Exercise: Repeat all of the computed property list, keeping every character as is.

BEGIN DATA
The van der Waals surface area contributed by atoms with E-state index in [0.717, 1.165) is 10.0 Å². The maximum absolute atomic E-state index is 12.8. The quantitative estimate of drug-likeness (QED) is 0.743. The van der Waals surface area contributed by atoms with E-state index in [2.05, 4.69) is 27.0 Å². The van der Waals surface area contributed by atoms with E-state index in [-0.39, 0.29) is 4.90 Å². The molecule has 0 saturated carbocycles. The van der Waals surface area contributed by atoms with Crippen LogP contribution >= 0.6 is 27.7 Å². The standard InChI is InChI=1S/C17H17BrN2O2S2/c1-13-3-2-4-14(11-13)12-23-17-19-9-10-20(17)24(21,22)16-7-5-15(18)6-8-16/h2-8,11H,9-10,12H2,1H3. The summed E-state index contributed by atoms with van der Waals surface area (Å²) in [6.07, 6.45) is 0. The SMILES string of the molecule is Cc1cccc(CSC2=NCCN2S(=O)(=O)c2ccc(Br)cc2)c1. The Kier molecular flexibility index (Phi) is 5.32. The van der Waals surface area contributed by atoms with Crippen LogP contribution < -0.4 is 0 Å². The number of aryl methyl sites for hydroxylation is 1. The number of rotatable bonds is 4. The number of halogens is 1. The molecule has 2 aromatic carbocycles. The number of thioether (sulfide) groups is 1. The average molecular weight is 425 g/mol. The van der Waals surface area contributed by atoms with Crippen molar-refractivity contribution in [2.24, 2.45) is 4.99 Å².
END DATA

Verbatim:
The van der Waals surface area contributed by atoms with E-state index in [0.717, 1.165) is 10.0 Å². The maximum absolute atomic E-state index is 12.8. The quantitative estimate of drug-likeness (QED) is 0.743. The van der Waals surface area contributed by atoms with E-state index in [2.05, 4.69) is 27.0 Å². The van der Waals surface area contributed by atoms with E-state index in [-0.39, 0.29) is 4.90 Å². The molecule has 0 saturated carbocycles. The van der Waals surface area contributed by atoms with Crippen LogP contribution >= 0.6 is 27.7 Å². The standard InChI is InChI=1S/C17H17BrN2O2S2/c1-13-3-2-4-14(11-13)12-23-17-19-9-10-20(17)24(21,22)16-7-5-15(18)6-8-16/h2-8,11H,9-10,12H2,1H3. The summed E-state index contributed by atoms with van der Waals surface area (Å²) in [6.07, 6.45) is 0. The SMILES string of the molecule is Cc1cccc(CSC2=NCCN2S(=O)(=O)c2ccc(Br)cc2)c1. The Kier molecular flexibility index (Phi) is 5.32. The van der Waals surface area contributed by atoms with Crippen LogP contribution < -0.4 is 0 Å². The number of aryl methyl sites for hydroxylation is 1. The number of rotatable bonds is 4. The number of halogens is 1. The molecule has 2 aromatic carbocycles. The number of thioether (sulfide) groups is 1. The average molecular weight is 425 g/mol. The van der Waals surface area contributed by atoms with Crippen molar-refractivity contribution in [2.24, 2.45) is 4.99 Å².